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Kid From Cleveland, The (Blu-ray Review)

14 Dec, 2015 By: Mike Clark

$24.95 DVD, $29.95 Blu-ray
Not Rated.
Stars George Brent, Russ Tamblyn, Lynn Bari.

Without even checking IMDb.com, it’s a reasonable bet that The Kid From Cleveland (now there’s a box office magnet of a title) is the only the movie you’ll find on the filmographies of both George Brent and Satchel Paige — though their lack of time here in the same frame means we can’t really compare their acting disciplines. Republic Pictures released the picture in the early fall of 1949, not quite a year after all but senior citizen Satch helped his Cleveland Indians teammates take the ’48 World Series from the Boston Braves. Little would anyone know that this would be the Indians’ last Series title to date, though, yes, there was a Fall Classic debacle just a few years later in 1954 when the Giants swept them 4-0, starting with the famous Willie Mays catch off the bat of Vic Wertz that forever traumatized my best friend Tom even before universally loathed Kuenn-for-Colavito trade.

Tom grew up in Akron, which means he got local TV out of Cleveland — and he informs me that Kid aired all the time, beginning when the Republic package was among the first of any real heft (relatively speaking, of course) to be sold to TV. Beginning at age 8, I grew up in Columbus and thus left the Cleveland TV market for the capital city’s — where we gravitated a little more, but not exclusively so, toward the Cincinnati Reds. Even so, Kid showed a lot on the Columbus CBS affiliate where I later worked for more than five years, so it’s not a stretch to say that if you were an Ohio youngster who loved both movies and baseball (and I’ve known a ton who do), the movie was part of your life until maybe the early ’60s when sexier titles began playing on television as a matter of course.

In addition to giving speaking parts to (among several others) Indians player-manager Lou Boudreau, Hank Greenburg, Tris Speaker and maverick Indians owner Bill Veeck, the picture marked the feature debut of Russ Tamblyn in that brief early period when he was billed as Rusty — five years before he was one of the bros in Seven Brides for Seven Brothers and a dozen years before he was “Riff” in the movie of West Side Story — it the most celebrated of his “delinquent” pics that also included High School Confidential! In Kid, Tamblyn is well on the way to becoming a j.d., but when sportswriter Brent and the entire Indians gang take him under their wing, he’s less tempted to hang out with the “wrong crowd” and to give his stepfather a barrage of sass. With the Cleveland Browns only beginning to be what they would become and Alan Freed not yet spinning “race” records on Cleveland radio, Bob Feller adulation was probably the best recipe around to keep a young preliminary offender from becoming a Lake Erie hood.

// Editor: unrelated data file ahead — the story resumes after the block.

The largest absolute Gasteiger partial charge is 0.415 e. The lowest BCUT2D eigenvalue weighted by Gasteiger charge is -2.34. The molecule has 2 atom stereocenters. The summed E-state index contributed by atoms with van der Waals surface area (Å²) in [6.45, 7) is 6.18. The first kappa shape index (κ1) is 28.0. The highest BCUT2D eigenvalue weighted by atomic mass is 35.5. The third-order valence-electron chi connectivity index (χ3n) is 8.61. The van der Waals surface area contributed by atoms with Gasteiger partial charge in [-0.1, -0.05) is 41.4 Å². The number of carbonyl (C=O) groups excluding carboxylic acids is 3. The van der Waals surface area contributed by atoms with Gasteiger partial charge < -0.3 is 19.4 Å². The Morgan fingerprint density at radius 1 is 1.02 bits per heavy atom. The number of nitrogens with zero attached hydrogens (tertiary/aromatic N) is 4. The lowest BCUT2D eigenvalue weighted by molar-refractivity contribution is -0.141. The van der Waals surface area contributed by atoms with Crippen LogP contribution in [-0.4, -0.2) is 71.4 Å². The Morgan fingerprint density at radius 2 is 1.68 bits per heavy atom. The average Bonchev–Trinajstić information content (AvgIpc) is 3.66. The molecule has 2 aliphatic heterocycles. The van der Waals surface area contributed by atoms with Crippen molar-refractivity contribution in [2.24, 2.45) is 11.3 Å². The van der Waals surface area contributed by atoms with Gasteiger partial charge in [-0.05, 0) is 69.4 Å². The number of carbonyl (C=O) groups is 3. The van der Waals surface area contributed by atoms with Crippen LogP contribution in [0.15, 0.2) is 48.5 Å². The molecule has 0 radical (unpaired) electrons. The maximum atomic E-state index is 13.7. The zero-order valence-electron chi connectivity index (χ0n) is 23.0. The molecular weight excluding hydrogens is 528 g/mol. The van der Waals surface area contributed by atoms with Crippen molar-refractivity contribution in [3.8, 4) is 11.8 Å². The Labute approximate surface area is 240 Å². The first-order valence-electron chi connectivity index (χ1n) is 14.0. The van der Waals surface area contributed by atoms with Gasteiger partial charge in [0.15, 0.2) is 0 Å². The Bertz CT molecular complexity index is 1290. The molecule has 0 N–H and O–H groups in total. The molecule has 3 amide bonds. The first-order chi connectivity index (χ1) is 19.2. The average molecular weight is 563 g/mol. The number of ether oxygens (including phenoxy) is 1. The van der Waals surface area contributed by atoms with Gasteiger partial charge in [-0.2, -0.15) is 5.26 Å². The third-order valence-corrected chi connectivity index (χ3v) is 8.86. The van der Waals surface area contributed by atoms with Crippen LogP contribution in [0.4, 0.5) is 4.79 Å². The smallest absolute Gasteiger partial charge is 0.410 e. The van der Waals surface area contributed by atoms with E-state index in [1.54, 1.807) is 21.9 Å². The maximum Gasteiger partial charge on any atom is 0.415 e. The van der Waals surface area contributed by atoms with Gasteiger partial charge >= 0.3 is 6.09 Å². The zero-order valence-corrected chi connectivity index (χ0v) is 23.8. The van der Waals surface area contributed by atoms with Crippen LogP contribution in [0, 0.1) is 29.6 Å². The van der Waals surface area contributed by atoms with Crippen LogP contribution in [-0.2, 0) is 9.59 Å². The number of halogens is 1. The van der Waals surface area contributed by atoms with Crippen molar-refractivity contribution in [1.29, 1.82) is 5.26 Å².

Speaking of hoods — and unlike the other players in Kid who are cast more traditionally cast as themselves — infielder Johnny Beradino plays one here in an early launch of what turned out to be a long acting career. Beradino was like onetime MLB player Chuck Connors in that he eventually became more renowned for his second career (though he had managed a pair of strong RBI seasons for the St. Louis Browns just before World War II). Eventually, he became a mainstay on TV’s “General Hospital,” but here he’s cast as the kind of influence who hangs out at the kind of juke-joint that just might launch Tamblyn into a world of petty thievery, fast women and, if he drinks too many of those beers that were Cleveland-brewed in those days, blindness. (My Uncle Howard used to say that they should have run all Cleveland beers back through the horse.)

Director Herbert Klein did a lot of documentary work, and the extensive Cleveland location footage is one of the two things that make the movie more bearable than comparably vintage baseball pics (though there’s probably a ceiling on how many will regard this as a recommendation). The other is the amount of field footage that’s in the film — both newsreels from the ’48 Series itself and freshly shot material from the following season’s spring training (or mock footage intended to pass as the real thing). A lot of players rate bits of various sizes, though I’m surprised that the flamboyant Veeck (so much so that Bill Murray wanted to play him on screen) wasn’t a better actor.

Olive’s print looks very good and certainly better than expected, given that Kid has probably never been anyone’s archival priority; I never thought I’d ever see a ’40s shot of Chief Wahoo in high-def. One wonders if the movie had problems reaching even its own demographic in theaters, given the fact that ’49 proved to be a disappointing season for the Indians, when they finished in third place and eight games out to the Yankees — and also to the hugely contending Red Sox, a race that sparked a David Halberstam book. Interestingly and uncommonly, the movie actually addresses the team’s faltering performance, which was probably unavoidable given a shooting schedule that was (per the AFI Catalog for the 1940s) in May and June for a September release date. Script rewrites must have been the order of the day (kind of like when Billy Wilder was shooting One, Two, Three as the Berlin Wall was going up). I’d like to read some of the in-house Republic memos when everyone was trying to juggle all this with a supporting cast of jocks who were simply trying to spout dialogue.

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